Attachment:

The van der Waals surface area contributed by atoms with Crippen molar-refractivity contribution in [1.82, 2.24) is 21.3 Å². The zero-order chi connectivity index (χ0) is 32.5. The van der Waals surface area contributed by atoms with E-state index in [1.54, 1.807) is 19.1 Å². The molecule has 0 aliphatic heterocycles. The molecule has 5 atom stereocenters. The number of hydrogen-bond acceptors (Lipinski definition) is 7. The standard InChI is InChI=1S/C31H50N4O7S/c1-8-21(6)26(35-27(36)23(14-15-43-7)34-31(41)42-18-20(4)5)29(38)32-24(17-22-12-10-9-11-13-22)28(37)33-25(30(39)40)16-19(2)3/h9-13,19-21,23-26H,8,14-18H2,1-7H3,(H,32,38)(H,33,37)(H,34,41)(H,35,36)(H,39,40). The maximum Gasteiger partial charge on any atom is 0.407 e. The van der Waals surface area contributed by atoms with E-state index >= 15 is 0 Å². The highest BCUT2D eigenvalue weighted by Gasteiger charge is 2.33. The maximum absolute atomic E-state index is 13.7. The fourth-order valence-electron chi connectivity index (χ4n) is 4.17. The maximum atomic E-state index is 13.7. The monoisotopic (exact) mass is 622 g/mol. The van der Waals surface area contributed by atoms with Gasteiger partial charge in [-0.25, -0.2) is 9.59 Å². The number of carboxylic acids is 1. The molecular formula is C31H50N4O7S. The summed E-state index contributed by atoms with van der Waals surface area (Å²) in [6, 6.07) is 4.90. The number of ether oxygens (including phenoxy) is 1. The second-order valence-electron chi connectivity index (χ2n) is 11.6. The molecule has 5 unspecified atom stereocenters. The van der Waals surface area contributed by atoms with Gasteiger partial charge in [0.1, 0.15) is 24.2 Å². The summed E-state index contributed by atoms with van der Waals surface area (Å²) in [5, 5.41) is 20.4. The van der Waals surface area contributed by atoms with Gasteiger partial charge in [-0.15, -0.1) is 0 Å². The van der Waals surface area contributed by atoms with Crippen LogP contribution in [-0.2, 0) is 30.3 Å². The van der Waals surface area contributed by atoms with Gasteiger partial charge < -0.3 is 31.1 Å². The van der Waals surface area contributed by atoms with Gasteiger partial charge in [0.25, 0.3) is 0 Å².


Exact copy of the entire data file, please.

The van der Waals surface area contributed by atoms with Crippen molar-refractivity contribution in [1.82, 2.24) is 21.3 Å². The zero-order chi connectivity index (χ0) is 32.5. The van der Waals surface area contributed by atoms with E-state index in [1.54, 1.807) is 19.1 Å². The molecule has 0 aliphatic heterocycles. The molecule has 5 atom stereocenters. The number of hydrogen-bond acceptors (Lipinski definition) is 7. The standard InChI is InChI=1S/C31H50N4O7S/c1-8-21(6)26(35-27(36)23(14-15-43-7)34-31(41)42-18-20(4)5)29(38)32-24(17-22-12-10-9-11-13-22)28(37)33-25(30(39)40)16-19(2)3/h9-13,19-21,23-26H,8,14-18H2,1-7H3,(H,32,38)(H,33,37)(H,34,41)(H,35,36)(H,39,40). The maximum Gasteiger partial charge on any atom is 0.407 e. The van der Waals surface area contributed by atoms with E-state index >= 15 is 0 Å². The highest BCUT2D eigenvalue weighted by Gasteiger charge is 2.33. The maximum absolute atomic E-state index is 13.7. The fourth-order valence-electron chi connectivity index (χ4n) is 4.17. The maximum atomic E-state index is 13.7. The monoisotopic (exact) mass is 622 g/mol. The van der Waals surface area contributed by atoms with Gasteiger partial charge in [-0.25, -0.2) is 9.59 Å². The number of carboxylic acids is 1. The molecular formula is C31H50N4O7S. The summed E-state index contributed by atoms with van der Waals surface area (Å²) in [6, 6.07) is 4.90. The number of ether oxygens (including phenoxy) is 1. The second-order valence-electron chi connectivity index (χ2n) is 11.6. The molecule has 5 unspecified atom stereocenters. The van der Waals surface area contributed by atoms with Gasteiger partial charge in [0.1, 0.15) is 24.2 Å². The summed E-state index contributed by atoms with van der Waals surface area (Å²) in [5, 5.41) is 20.4. The van der Waals surface area contributed by atoms with Gasteiger partial charge in [-0.15, -0.1) is 0 Å². The van der Waals surface area contributed by atoms with Crippen LogP contribution in [-0.2, 0) is 30.3 Å². The van der Waals surface area contributed by atoms with Gasteiger partial charge < -0.3 is 31.1 Å². The van der Waals surface area contributed by atoms with Gasteiger partial charge in [0.25, 0.3) is 0 Å².